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Reconfigurable Robot Joints Utilizing Low Melting Point Alloy
2014 (English)Independent thesis Advanced level (professional degree), 20 credits / 30 HE creditsStudent thesis
Abstract [en]

Reconfigurability is a beneficial property within modern robotics as it provides versatility and flexibility. When sending robots on missions to distant places or into harsh conditions where there is a limited possibility for support, the robot needs to be able to utilize different kinds of properties and functions. Conventional robots would need to carry a number of tools and use different kinds of locomotion and articulation to be able to have the required flexibility and versatility for these missions. In the case the robot needs to pass through a narrow gap, remove obstacles, gets trapped or requires tools for completing tasks, some additional degrees of freedom can help the robot to overcome these difficulties. By providing the robot with reconfigurable structures, the conventional actuation, control and sensing can be accompanied by the ability to respond to changing surroundings, alter shape to perform different tasks and even enable self-reparation. There are several different ways to change shape and gain new properties, some of the methods are developed over more than 30 years. The main focus and objective for reconfiguration is to give the robot a chance to adapt to the surroundings. The majority of studies in the field have been focusing on total shape change using a number of units called cells. This projects aims towards investigating the viability of only having reconfiguration in the knee joints, providing the robot with the ability to walk when flipped up side down. A knee joint was designed and manufactured containing a rotator enclosed in low melting point alloy that enabled the leg to rotate during the liquid phase of the alloy and be fixed during the solid phase. To demonstrate the benefits of reconfigurable structures, a robot with four legs was designed and constructed. All required electronics along with sensing components were selected, implemented and programmed. The resulting robot was able to demonstrate the ability to walk when flipped upside down using the reconfigurable knee joints. It was concluded that the concept could be tested and verified.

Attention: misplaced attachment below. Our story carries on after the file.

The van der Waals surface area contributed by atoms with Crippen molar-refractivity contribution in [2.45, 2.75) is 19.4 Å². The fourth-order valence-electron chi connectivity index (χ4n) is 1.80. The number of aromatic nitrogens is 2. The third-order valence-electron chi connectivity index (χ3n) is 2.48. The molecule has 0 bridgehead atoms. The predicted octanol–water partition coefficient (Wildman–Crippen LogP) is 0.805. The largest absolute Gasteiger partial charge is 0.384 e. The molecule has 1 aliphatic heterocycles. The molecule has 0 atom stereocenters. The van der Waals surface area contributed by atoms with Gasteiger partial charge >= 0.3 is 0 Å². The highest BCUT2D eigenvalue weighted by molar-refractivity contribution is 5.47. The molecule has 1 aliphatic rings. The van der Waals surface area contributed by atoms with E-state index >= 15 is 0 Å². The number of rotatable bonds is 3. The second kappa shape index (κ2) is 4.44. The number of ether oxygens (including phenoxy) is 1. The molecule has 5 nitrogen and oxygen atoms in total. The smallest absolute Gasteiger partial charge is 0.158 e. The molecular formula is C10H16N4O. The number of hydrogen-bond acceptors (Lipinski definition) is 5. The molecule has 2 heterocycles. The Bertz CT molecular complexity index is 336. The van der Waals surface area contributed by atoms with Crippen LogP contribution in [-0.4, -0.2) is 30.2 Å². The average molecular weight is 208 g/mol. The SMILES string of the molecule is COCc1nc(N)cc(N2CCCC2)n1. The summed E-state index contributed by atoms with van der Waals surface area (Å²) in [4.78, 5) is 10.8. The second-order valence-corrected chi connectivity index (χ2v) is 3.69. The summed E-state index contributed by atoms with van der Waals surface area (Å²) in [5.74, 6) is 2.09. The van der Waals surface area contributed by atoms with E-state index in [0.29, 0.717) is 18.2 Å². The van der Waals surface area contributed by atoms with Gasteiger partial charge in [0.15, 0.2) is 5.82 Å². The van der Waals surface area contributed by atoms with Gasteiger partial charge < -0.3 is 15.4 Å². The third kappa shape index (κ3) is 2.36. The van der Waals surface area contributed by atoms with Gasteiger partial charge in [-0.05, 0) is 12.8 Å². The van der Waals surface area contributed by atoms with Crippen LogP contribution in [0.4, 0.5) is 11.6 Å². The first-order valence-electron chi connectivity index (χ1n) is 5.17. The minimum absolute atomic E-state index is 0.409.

Place, publisher, year, edition, pages
Keyword [en]
Keyword [sv]
URN: urn:nbn:se:ltu:diva-53417Local ID: a6d89e2b-f581-4563-923a-8554aa8d30b7OAI: diva2:1026791
Subject / course
Student thesis, at least 30 credits
Educational program
Space Engineering, master's level
Validerat; 20141117 (global_studentproject_submitter)Available from: 2016-10-04 Created: 2016-10-04Bibliographically approved

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